A malicious browser extension with 350 variants is masquerading as a Google Translate add-on as a part of an adware marketing campaign focusing on Russian customers of Google Chrome, Opera, and Mozilla Firefox browsers.
Cellular safety agency Zimperium dubbed the malware household ABCsoup, stating the “extensions are put in onto a sufferer’s machine through a Home windows-based executable, bypassing most endpoint safety options, together with the safety controls discovered within the official extension shops.”
The rogue browser add-ons include the identical extension ID as that of Google Translate — “aapbdbdomjkkjkaonfhkkikfgjllcleb” — in an try and trick customers into believing that they’ve put in a authentic extension.
The extensions aren’t obtainable on the official browser internet shops themselves. Slightly they’re delivered by totally different Home windows executables that set up the add-on on the sufferer’s internet browser.
Within the occasion the focused consumer already has the Google Translate extension put in, it replaces the unique model with the malicious variant owing to their larger model numbers (30.2.5 vs. 2.0.10).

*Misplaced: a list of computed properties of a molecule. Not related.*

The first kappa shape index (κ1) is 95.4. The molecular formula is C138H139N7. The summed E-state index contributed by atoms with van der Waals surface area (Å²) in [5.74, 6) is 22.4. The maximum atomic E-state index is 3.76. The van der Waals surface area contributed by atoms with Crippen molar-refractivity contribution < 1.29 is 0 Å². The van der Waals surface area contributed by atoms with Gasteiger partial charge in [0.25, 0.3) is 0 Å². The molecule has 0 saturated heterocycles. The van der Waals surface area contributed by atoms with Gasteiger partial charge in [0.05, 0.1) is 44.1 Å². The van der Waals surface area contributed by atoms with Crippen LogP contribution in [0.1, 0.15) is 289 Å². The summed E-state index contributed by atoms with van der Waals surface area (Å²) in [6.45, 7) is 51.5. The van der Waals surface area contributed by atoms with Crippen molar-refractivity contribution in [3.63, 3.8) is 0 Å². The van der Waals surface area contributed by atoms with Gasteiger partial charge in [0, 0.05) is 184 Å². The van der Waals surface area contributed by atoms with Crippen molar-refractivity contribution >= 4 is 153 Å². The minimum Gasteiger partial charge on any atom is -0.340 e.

“Moreover, when this extension is put in, Chrome Internet Retailer assumes that it’s Google Translate and never the malicious extension for the reason that Internet Retailer solely checks for extension IDs,” Zimperium researcher Nipun Gupta mentioned.
The primary perform of ABCsoup entails checking for Russian social networking providers like Odnoklassniki and VK among the many present web sites opened within the browser, and if that’s the case, collect the customers’ first and final names, dates of beginning, and gender, and transmit the information to a distant server.
Zimperium attributed the marketing campaign to a “well-organized group” of Jap European and Russian origin, with the extensions designed to single out Russian customers given the wide range of native domains featured.
“This malware is purposefully designed to focus on all types of customers and serves its objective of retrieving consumer data,” Gupta mentioned. “The injected scripts could be simply used to serve extra malicious conduct into the browser session, similar to keystroke mapping and information exfiltration.”